SparkNotes is a source for information used by students of all ages, teachers too! Generally teachers don’t encourage students to use SparkNotes, Cliff’s Notes, etc. since these resources are most often used in place of reading the text rather than a guide to be used in addition to the text. This is a big company devoted to helping people understand literature better, so think of my surprise when a friend pointed out that their facts are a little screwy.
A friend brought to my attention that their facts page has the climax of the story in an unexpected place. The plot structure listings are odd to me. What do you think?
RISING ACTION · Macbeth and Banquo’s encounter with the witches initiates both conflicts; Lady Macbeth’s speeches goad Macbeth into murdering Duncan and seizing the crown.
CLIMAX · Macbeth’s murder of Duncan in Act II represents the point of no return, after which Macbeth is forced to continue butchering his subjects to avoid the consequences of his crime.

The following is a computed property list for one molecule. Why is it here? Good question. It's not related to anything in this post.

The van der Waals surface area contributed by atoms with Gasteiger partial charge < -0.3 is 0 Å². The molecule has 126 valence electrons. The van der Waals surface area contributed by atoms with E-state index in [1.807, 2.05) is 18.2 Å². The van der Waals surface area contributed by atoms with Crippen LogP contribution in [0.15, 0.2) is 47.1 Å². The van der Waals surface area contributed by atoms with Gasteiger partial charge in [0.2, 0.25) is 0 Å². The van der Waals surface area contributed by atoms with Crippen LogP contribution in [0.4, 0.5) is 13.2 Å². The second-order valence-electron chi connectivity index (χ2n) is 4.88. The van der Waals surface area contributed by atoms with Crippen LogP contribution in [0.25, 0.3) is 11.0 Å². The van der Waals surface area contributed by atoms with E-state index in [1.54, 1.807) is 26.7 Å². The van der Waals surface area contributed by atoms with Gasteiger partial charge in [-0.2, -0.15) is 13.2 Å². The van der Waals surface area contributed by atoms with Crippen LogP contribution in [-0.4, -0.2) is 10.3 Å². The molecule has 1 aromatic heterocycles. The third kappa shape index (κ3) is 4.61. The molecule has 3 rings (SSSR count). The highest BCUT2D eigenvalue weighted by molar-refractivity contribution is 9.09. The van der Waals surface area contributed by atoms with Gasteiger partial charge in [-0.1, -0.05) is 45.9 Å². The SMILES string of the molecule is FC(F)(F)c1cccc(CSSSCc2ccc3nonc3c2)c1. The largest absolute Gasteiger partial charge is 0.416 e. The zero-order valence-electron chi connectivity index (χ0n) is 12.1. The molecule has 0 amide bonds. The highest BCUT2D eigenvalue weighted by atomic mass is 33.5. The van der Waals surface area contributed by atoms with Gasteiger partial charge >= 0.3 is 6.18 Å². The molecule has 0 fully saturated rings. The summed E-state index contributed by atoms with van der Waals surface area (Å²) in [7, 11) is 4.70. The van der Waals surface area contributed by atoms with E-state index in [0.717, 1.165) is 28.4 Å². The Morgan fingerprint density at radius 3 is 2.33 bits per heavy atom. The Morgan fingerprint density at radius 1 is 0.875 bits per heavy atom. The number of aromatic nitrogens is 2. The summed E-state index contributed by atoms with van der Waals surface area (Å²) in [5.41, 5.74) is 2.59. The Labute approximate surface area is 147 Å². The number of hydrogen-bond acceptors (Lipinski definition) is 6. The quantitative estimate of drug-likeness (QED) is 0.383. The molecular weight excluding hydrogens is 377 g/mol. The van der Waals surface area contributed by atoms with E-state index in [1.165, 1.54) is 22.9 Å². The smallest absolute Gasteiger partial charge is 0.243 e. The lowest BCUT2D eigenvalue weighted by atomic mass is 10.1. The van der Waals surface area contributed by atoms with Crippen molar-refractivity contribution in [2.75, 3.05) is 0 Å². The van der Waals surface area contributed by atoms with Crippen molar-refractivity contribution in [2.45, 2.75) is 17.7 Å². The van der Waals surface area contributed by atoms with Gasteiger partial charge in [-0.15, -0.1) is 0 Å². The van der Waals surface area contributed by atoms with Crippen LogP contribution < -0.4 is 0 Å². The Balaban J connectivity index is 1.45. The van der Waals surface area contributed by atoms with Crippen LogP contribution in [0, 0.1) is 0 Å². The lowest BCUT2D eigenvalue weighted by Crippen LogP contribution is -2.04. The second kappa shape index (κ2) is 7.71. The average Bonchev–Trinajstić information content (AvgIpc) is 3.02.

FALLING ACTION · Macbeth’s increasingly brutal murders (of Duncan’s servants, Banquo, Lady Macduff and her son); Macbeth’s second meeting with the witches; Macbeth’s final confrontation with Macduff and the opposing armies
So the climax of the play is in Act II… and then there are three acts of falling action? Shakespeare knew better than that!
A simplistic way to look at the plot structure in a tragedy is that the protagonist gets closer and closer to their objective as the story progresses until the climax (in a comedy the protagonist gets pushed further away from their goal until the climax). By that model, the climax of Macbeth is the fight between Macduff and the Scottish King.
And I don’t think that “Macbeth is forced to continue butchering his subjects to avoid the consequences of his crime” at all. He continues murdering so that he can ensure his royal position, not primarily to avoid the consequences of his first murder.
I sent an message about this by clicking on the “Report an Error” link at the bottom of the Macbeth facts page. You should too! We don’t want faulty information on such a widely used resource.
So, Sparknotes, please fix this! Mr. Shakespeare was not silly enough to have a play with over half of it as falling action.
Remember to keep your eye out for things like this. You can’t always trust what’s published online or even in print.
Student’s essays on this play will be a little different from now on, won’t they?